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Showing 1-10 of 28 reviews(3 star)show all reviews
on July 11, 2015
Really good book. I read Switch first so some of the examples felt similar
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on June 2, 2015
Good for marketing professionals, not sure about other fields. There is a formula and summary that it comes down to. Might as well just read the summarized version.
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on May 8, 2015
In their book, Made to Stick, Chip and Dan Heath take a look at what makes some ideas “stick” and others to flop. The Heath brothers set out to analyze what traits certain ideas have that cause them to be remembered for a lifetime and repeated throughout history. The authors are interested in determining how effective ideas are constructed. Nurturing messages in a way that makes them memorable is vital for the advertising of a company and ensuring that their desired brand image is what gets relayed to the public. Also, “sticky” ideas are important to us as individuals as our beliefs are formed from ideas that have stayed with us and withstood the test of time.
The authors determined the following six principles that “sticky” ideas share: 1) Simplicity 2) Unexpectedness 3) Concreteness 4) Credibility 5) Emotions 6) Stories. They summarize this checklist into the acronym SUCCESs: a Simple Unexpected Concrete Credentialed Emotional Story. The core of this book can be boiled down to 2 steps that will make ideas “sticky”: First, is to find the core of the idea, second, is to translate the core using the SUCCESs checklist. The authors illustrate these principles through real-life examples of successful “sticky” ideas such as Southwest Airlines as THE low-fare airline, Jane Elliots’ brown eyes, blue eyes experiment on her third-graders, and Hoover Adams’ emphasis on having “names, names, names” in his local newspaper. These cases provide evidence for the effectiveness of each of the principles by showing how they have worked in real world scenarios.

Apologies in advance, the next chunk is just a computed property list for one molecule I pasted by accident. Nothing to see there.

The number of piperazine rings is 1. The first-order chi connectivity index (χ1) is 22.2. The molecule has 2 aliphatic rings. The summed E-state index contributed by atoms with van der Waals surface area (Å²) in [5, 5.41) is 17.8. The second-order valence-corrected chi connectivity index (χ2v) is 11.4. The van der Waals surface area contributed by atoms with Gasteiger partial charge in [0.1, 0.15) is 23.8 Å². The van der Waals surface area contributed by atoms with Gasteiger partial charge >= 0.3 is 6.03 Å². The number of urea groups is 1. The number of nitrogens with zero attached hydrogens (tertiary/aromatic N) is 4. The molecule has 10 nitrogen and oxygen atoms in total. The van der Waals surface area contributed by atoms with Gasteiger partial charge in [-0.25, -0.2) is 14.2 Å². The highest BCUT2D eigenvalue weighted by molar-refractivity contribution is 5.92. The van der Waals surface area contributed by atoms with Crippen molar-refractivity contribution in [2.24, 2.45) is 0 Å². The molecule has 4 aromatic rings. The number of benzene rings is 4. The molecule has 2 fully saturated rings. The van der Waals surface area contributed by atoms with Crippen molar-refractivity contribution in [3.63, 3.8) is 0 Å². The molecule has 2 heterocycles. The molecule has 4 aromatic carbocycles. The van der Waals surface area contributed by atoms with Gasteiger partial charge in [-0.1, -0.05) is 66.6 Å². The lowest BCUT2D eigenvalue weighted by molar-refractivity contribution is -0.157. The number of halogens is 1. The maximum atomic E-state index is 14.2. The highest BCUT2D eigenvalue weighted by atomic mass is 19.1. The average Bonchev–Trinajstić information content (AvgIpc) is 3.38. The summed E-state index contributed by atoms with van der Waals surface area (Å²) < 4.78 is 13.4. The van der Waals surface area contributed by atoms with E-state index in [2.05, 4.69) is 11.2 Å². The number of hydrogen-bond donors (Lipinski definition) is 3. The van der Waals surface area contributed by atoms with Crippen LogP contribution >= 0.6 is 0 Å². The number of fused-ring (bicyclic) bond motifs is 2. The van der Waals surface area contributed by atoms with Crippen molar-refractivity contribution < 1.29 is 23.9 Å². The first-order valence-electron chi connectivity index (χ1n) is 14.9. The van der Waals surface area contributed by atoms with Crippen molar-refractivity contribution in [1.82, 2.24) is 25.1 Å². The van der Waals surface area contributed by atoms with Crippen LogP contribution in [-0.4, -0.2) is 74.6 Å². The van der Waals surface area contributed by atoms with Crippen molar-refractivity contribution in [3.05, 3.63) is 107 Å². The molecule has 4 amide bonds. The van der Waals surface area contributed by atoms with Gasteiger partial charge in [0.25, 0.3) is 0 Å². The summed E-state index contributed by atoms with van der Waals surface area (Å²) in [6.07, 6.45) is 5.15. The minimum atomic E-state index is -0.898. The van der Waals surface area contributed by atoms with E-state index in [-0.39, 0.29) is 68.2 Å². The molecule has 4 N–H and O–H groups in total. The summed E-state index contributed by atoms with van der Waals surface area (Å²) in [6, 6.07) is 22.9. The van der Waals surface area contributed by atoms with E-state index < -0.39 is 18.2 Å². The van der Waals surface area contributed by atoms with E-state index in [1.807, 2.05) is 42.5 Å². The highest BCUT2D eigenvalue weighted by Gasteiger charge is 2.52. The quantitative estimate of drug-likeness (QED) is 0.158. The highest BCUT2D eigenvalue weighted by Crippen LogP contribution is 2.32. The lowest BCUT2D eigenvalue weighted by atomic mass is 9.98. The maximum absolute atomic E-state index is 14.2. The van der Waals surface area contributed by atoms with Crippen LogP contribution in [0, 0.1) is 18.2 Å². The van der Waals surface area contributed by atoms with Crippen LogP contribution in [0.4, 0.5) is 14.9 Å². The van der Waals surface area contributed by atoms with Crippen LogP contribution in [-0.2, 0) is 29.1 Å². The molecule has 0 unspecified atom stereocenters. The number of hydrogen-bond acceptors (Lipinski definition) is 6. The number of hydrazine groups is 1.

The authors spend a chapter talking about each of the six principles and how we can incorporate them when creating ideas and communicating messages. One of the most important traits of an effective message is that it must be simple and must get right down to the core of the idea. The authors illustrate the importance of creating surprise and interest in viewers, which can be done through creating a mystery that form “knowledge gaps” in viewers. The authors recognize that some of the principles are common sense such as keeping your message simple, appealing to emotions, and providing a narrative. With this being the case, many ideas fail nonetheless often due to the “Curse of Knowledge”. The authors say this phenomenon occurs when experts forget that most people do not understand their advanced knowledge, which causes experts to formulate complex, abstract ideas that appeal to logic but do not resonate with the masses because they cannot be understood and have no emotional appeal. The authors layout various methods to avoid this mistake and create ideas that will appeal to the masses.
I thought the authors did an effective job in achieving their objectives and provided good amount of detail on what each of the principles consists of. I thought the examples provided were helpful but I feel some chapters had too many of them and it became a repetition of the same idea. Also, being aware of many examples the authors used such as Jared from subway, hearing them again was a bit pointless. It became hard to follow how some of the examples related back to the principles they were describing at times. The thought the authors did a good job of starting out and closing chapters with the main points they were trying to get across which helped keep my attention. I found the facts provided from the authors to be more useful than the examples.